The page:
Bindiya Thomas
01:30 PM, September 29, 2014
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High Price Tags Putting Off Arms Sales?
High Price Tags Putting Off Arms Sales?

Arms deals that come with hefty price tags are being cancelled in growing numbers with governments preferring to procure weapons for lower costs or develop them indigenously.

 

Earlier this year, India cancelled a $650 million deal with BAE Systems for the procurement of M-777 howitzers. Defence minister Arun Jaitley told Parliament in August, “The case for procurement of ULH guns through the US government has not progressed due to cost issues and because the vendor’s proposal is not fully compliant to the offset requirements”.

 

The German defence ministry is reportedly planning to purchase 143 Eurofighter jets instead of the original 180 due to the machine’s high costs, according to various media reports. Defence Committee chairman Hans-Peter Bartels issued a statement  In February saying Germany should further cut its Eurofighter fleet, according to business daily Handelsblatt. "We should reduce the Euro Fighter fleet to 108 machines, that's enough," he said.

 

In a similar move Turkey decided in 2013 to defer an order to procure its first two F-35 fighter jets citing technical problems and rising costs, but added that it still plans to buy over a 100 in the future. “Due to the current state of the JSF (Joint Strike Fighter) ... and the rising cost ... it was decided to postpone the order placed on Jan 5, 2012, for the two aircraft,” the Under secretariat for Defence Industry (SSM) said in a statement then.

 

Germany has decided it will not purchase Euro Hawk reconaissance drones because meeting the standards required to win aviation approval would cost 500 million to 600 million euros, Reuters reported on Tuesday. Even if it committed such funds, there would be no guarantee of securing final approval, the report added. German armed forces currently operate one prototype Euro Hawk and were considering to buy four drones from EADS and Northrop Grumman. Germany had earmarked 1.2 billion euros for the purchase and development of the drones, the report said.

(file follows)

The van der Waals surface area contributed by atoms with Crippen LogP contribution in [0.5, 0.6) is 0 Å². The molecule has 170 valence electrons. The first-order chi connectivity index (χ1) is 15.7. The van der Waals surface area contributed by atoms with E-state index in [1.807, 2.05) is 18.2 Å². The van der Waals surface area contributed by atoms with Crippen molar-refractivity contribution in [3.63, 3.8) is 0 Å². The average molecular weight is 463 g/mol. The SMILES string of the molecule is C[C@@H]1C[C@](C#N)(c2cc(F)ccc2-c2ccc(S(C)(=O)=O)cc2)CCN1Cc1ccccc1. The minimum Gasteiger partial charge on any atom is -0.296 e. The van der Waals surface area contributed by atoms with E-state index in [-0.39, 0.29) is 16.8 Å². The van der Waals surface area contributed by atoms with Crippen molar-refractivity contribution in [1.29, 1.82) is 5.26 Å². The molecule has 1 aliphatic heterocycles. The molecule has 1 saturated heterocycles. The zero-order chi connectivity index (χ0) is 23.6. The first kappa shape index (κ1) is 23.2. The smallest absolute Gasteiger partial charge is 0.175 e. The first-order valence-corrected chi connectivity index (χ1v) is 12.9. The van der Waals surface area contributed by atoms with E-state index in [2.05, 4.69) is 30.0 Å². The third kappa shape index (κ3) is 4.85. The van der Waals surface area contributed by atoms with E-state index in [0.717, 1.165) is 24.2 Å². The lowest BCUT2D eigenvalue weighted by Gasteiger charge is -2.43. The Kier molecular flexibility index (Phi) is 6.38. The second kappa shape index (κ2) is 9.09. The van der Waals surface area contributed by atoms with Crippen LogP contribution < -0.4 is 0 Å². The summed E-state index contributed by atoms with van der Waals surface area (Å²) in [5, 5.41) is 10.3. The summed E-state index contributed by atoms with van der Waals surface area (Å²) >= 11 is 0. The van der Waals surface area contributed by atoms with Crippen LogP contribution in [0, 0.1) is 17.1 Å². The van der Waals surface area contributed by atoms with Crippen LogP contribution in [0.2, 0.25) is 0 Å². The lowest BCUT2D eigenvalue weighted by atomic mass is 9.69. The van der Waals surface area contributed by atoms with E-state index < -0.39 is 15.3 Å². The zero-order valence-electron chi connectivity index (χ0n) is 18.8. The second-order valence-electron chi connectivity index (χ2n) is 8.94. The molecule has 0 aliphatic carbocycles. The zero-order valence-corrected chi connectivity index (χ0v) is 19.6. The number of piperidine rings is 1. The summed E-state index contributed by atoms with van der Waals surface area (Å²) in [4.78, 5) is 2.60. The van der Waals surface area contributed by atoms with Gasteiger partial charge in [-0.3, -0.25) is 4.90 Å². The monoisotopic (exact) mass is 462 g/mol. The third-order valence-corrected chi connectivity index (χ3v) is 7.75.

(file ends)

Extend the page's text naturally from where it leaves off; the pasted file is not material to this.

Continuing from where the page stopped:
In September, Malawi's new government cancelled a $145 million arms deal with South Africa's Paramount Group. According to Finance Minister Goodall Gondwe, “The agreement between the Malawi Government and Paramount Group has been abrogated. That is all I can confirm and say”. Local reports quoted a source within the finance ministry as saying the government of President Peter Mutharika told the firm the deal was “illegal and expensive”. 

 

Taking advantage of the fact that many buyers prefer weapons at a lower cost, Russia’s Rosoboronexport, a subsidiary of the Rostec State Corporation, presented items of “military equipment highly popular in armies, navies and air forces of African states” at the Africa Aerospace and Defence 2014 exhibition in Pretoria, South Africa.

 

"We come to this exhibition in the Republic of South Africa as it is the most important venue for the promotion of weapons and military equipment to the African continent, especially to sub-Saharan countries. Although these states account for a relatively small share in total sales (about two percent), there has been a steadily growing order dynamics in recent years. This fully corresponds with the overall tendency for strengthening and developing Russia's relations with the countries in the region", said Yuri Demchenko, a Rosoronexport special projects director heading its delegation to the exhibition.

 

The contracts concluded with sub-Saharan countries in 2013-2014 amount to about 1.7 billion USD. A good groundwork has been laid in recent years for the cooperation with Nigeria, Cameroon, Mozambique, Tanzania and Equatorial Guinea. There are prospects for the delivery of weapons and military equipment to Botswana, Kenya, Rwanda, Djibouti, Ethiopia and other countries, Rosoboronexport added.

 

China has also made similar strides. Chinese exports of major weapons increased by 212 percent during 2009-2013, compared with the previous five-year period, and China's share of global arms exports increased from 2 to 6 percent, the SIPRI report said. Almost three-quarters of Chinese exports went to just three clients: Pakistan, Bangladesh and Myanmar.

 

Since the report was published China, among its most notable sales this year, won a contract from Myanmar to supply 4 system of air defense missile midrange KaiShan 1A (also known as KS-1A), export variant of the Hongqi-10 (HQ-12) of China, to equip a regiment of air defence.

Even Turkey chose to buy Chinese missiles over American in a move that brought Last September,

 

Turkey reached a deal with China Precision Machinery Export-Import Corporation (CPMIEC) to buy its first long-range anti-missile system last September although the contract is now on hold after US and NATO expressed concerns.  CPMIEC beat competitors Russia’s Rosoboronexport, Italian-French consortium Eurosam and a US partners Raytheon and Lockheed Martin for the deal, estimated at $4 billion (2.9 billion euros).

 

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